Different Models of KM Different practitioners have given different models for KM. Some of the models are - the cognitive model of KM (Swan and Newell, 2000), the network, community (Swan and Newell, 2000), philosophical, and quantum. Each model treats knowledge in its own particular way; thus, has different KM approaches (Swan and Newell, 2000). Philosophy-based model of KMThe philosophical model is concerned with what constitutes knowledge. Its main concern is how one gathers information about social and organizational reality and is focused on objectives, concepts, with the relationship of knowledge to other notions such as certainty, belief justification, causation, doubt and. The philosophical model of KM is an attempt to think deeper on how one thinks and acts by posing deep-knowledge questions about knowledge within organizations (Murray, 2000).

The model provides a high-level strategic overview and creates a valuable framework of understanding, which informs later knowledge initiatives. This model is built along the lines of Polanyi's (1966) argument that 'We can know more than we can tell and we can tell nothing without relying upon our awareness of things we may not be able to tell'. The philosophy-based KM model is based on interactive dialogues within a strategic context. Numbers of international research studies conducted by the Cranfield School of Management (Murray and Myers, 1997; Kakabadse and Kakabadse, 1999) show that the philosophy-based model of KM is practiced by top teams in learning organizations; where the environment is conducive to an open, quality dialogue.

The model holds that KM need not be technology intensive and should not be technology driven - rather, it is actor intensive and actor centered. It is based on the Socratic definition of knowledge and a search for the highest knowledge - wisdom (Plato, 1953). Cognitive model of KM Leading management and organizational theorists have suggested that for an organization to remain competitive it must effectively and efficiently create, locate, capture and share knowledge and expertise to solve problems and exploit opportunities (Winter, 1987; Drucker, 1991; Kou got and Zander, 1992). The model is deeply embedded in positivistic science as the tool for understanding a mechanical universe driven by single cause effect relationships (Skolimowski, 1994). For knowledge-based industries, knowledge itself is the commodity traded (Gibbons et al., 2000). For the cognitive model of KM, knowledge is an asset; it is something that needs to be accounted for and a number of efforts are being made to develop procedures for measuring it (Sveiby, 1997; Swan and Newell, 2000).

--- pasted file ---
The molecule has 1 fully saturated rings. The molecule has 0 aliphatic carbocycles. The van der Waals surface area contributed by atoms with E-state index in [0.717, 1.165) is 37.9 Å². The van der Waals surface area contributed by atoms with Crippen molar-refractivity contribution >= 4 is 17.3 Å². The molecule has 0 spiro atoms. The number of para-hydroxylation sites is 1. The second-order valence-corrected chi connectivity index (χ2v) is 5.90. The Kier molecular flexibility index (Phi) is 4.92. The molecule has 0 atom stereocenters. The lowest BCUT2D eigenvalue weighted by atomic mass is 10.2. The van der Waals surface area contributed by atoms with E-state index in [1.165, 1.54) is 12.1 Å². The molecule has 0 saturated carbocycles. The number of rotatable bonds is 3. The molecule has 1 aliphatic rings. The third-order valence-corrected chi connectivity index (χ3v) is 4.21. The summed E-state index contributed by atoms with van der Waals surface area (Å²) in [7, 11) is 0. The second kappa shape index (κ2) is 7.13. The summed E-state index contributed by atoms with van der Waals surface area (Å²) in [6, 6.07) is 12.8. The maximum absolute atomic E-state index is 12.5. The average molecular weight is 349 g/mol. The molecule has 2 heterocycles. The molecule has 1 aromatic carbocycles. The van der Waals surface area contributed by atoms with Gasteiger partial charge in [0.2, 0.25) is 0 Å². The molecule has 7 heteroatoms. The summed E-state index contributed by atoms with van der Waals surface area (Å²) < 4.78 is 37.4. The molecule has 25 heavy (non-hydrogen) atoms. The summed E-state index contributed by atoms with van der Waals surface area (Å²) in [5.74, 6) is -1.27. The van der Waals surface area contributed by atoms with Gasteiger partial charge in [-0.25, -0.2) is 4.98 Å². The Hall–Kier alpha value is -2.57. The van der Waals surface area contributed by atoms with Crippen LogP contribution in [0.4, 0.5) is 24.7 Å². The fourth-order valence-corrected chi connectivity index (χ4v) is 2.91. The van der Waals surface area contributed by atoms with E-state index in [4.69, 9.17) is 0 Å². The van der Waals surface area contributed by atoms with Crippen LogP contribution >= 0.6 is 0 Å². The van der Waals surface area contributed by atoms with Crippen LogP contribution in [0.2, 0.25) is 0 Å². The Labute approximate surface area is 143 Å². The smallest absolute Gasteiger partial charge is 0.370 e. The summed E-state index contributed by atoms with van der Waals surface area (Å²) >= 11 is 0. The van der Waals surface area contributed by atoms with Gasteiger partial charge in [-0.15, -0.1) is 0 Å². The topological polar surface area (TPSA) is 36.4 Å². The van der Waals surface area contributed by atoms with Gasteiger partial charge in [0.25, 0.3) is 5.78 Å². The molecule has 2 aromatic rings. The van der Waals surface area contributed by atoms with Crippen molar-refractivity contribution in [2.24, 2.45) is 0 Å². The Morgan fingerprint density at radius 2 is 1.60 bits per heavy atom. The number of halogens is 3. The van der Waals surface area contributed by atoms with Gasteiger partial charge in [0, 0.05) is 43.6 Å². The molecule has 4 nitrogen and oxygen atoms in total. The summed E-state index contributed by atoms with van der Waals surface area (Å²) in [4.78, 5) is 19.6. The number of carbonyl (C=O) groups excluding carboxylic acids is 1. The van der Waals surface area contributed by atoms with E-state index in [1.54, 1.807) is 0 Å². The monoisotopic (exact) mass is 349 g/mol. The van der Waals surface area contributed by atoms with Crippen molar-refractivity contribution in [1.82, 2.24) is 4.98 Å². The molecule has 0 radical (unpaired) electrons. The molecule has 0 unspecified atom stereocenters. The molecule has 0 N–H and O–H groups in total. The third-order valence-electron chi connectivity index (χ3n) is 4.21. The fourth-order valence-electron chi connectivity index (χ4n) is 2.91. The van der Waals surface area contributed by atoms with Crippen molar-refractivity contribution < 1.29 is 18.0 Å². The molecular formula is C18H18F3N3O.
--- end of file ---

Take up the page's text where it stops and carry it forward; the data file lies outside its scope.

Knowledge is seen as something that needs to be managed (Dodgson, 2000). This model builds particularly on definition of knowledge by Shank and Abelson (1977), Holliday and Chandler (1986), and Edvinsson and Malone (1997). Variations of the cognitive model of KM are practiced by most organizations with formal KM processes in place. Some prominent cognitive models of KM are the SECI model (Nonaka and Takeuchi, 1995; Nonaka and Konno, 1998); state of knowledge (Earl, 1998), organization knowledge networks model (Cara yannis, 1999), pillars and functions of knowledge management model of intellectual capital (Wing, 1993; Edvinsson and Malone, 1997); intellectual capital management model (Van Buren, 1999); and the knowledge management model based on cognitive science, semiotics and epistemological pragmatism (Snowden, 1998). Cognitive models of KM are integrative or controlling in approach, operating predominately at the operational level (McKinlay, 2000). The focus of many cognitive models is on repetitive action, replication and standardization or of knowledge and its replication (Swan and Newell, 2000).

An important point to be noted is that this model can become an obstacle for change and new knowledge as changing static routines is difficult. In today's environment of rapid change and technological discontinuity, even knowledge and expertise that can be shared often and quickly becomes obsolete (Zack, 1999). Establishing a dynamic balance is the fine line between exploration and exploitation proposed by the SECI model (Nonaka and Konno, 1998) and has been achieved only by a few organizations. Network model of KMThe networking perspectives of KM emerge parallel with the theories of the network organization and focus on acquisition, sharing and knowledge transfers. Network organizations are thought of to be characterized by horizontal patterns of exchange, interdependent flow of resources and reciprocal lines of communication (Powell, 1990). From the network perspective, the idea of knowledge acquisition and sharing is seen as a primary lever for organizational learning in order for an organization to choose and adopt new practices where relevant (Everett, 1995).

This model builds on conception of knowledge as defined by Samuel Johnson (quoted in Boswell, 1979), and Frantz ich (1983) where the important knowledge concerned resides within networks of actors. With the proliferation of Web-based technology, IT-based tools gained increased importance in the network perspective of KM as a facilitating tool for maintaining and building networks for knowledge sharing and transfer (Hayes, 2001; Swan and Newell, 2000). Network models of KM are integrative in approach as they try to develop networks structures and a way to control flow of information. It has the strategic intention of tapping across levels within organization and industry (Swan and Newell, 2000). Community of practice model of KM Perhaps one of the oldest models of KM, community of practice (CP), is receiving revival and recognition within contemporary organizations. The CP model of KM builds on the sociological and historical perspective.